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The Inferno by Dante Alighieri - Barron's Booknotes
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This and the next are probably the funniest cantos in the
Inferno. They are like off-color satiric comedy. While you are
reading, think whom you would like to reduce to such
ridiculous stupidity.

Talking of various things, Virgil and Dante walk down the
stone path until they come to bowge v, which is particularly
dark. Looking into the bowge, Dante sees huge bubbles
boiling up in a stream of sticky pitch. Virgil yells a warning
and yanks Dante to a safer place to watch a huge demon
approach, carrying a sinner over his shoulder. The demon
hurls the sinner into the pitch, into the care of other demons
who gleefully prod him with hooks while he stews. Virgil tells
Dante to stay hidden behind a rock while he negotiates
passage with the demons.

Virgil must curb the threatening demons with strong words
before he is granted a conference with one appointed as
spokesman. Virgil tries to intimidate the demon, who is not
very cooperative, by letting him know this is a divine mission
to show another person the depths and horrors of Hell. When
the demon agrees to let them pass, Virgil calls Dante from his
hiding place in the rocks. The demons tease and threaten
Dante with pokes and prods. Dante cowers beside Virgil, who
is hearing from the demons that the bridge on the path they are
on is down and has been since the earthquake which followed
the crucifixion of Christ. The spokesman does offer a demon-
escort team to show the poets the way around part of the circle
to another path.

Dante doesn't make any attempts to hide his fear and doubt,
and is told by Virgil not to be afraid of the noise, which is
meant for the sinners. The demons line up to be dismissed by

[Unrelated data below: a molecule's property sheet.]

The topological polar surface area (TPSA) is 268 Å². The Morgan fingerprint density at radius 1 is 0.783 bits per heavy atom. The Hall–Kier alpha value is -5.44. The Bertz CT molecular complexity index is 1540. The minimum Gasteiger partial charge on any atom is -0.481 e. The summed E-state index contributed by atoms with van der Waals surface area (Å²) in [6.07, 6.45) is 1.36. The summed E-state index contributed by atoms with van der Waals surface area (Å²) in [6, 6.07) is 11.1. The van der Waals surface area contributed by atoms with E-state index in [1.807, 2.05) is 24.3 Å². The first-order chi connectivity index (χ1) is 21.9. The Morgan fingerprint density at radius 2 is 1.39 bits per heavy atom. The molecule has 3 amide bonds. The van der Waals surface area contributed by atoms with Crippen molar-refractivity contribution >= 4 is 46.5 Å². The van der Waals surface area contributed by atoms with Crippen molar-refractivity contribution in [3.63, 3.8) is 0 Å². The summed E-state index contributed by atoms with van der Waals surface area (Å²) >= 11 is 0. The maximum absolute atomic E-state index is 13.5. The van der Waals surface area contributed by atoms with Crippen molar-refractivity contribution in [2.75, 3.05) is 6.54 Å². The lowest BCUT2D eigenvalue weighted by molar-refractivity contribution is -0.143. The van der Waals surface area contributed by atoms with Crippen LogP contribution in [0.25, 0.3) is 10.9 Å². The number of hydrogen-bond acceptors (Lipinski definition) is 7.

their spokesman-leader and stick their tongues out at him in
unison. He turns, bends over, and sends them off with a fart
that sounds as loud as a bugle salute.

NOTE: The journey with the demons will continue in the next
canto, but an explanation of the image and the unusual tone is
probably appropriate here. Dante spends two entire cantos on
this sin. He also treats it with a tone of savage satire that is
not evident in other places in the Inferno, even as the sins
grow worse. Dante was banished from Florence for Barratry
or Graft, and so his particular interest in this sin is
understandable. (Barratry can mean either the sale of public
office or persistent hassling by law suits.)

Money sticks to the palms of Grafters, and so the image of
sticky pitch is appropriate. The demons are probably parodies
of various Florentine officials who were responsible for
Dante's exile. The grossness of the demons, particularly the
final salute, might be part of Dante's revenge on those people
who ruined his life. (Don't the guardians look more ridiculous
than the sinners in this canto?)

Almost every critic felt it was necessary to say something
about these cantos. Some call cantos XXI and XXII the
"Gargoyle cantos." Remember the comparison of the Comedy
to a Gothic cathedral that we made in the introduction? These
two cantos would be the grotesque corner gargoyles on the
beautiful whole, if we were to continue this metaphor. Other
critics explain the cantos in terms of Dante's intent to separate
the blasphemous and profane in nether Hell II from the merely
obscene above. Despite the differences in opinion, it is
interesting to note that so many critics felt compelled to justify
the existence of these bawdy cantos within the intensely
serious poem.

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The Inferno by Dante Alighieri - Barron's Booknotes

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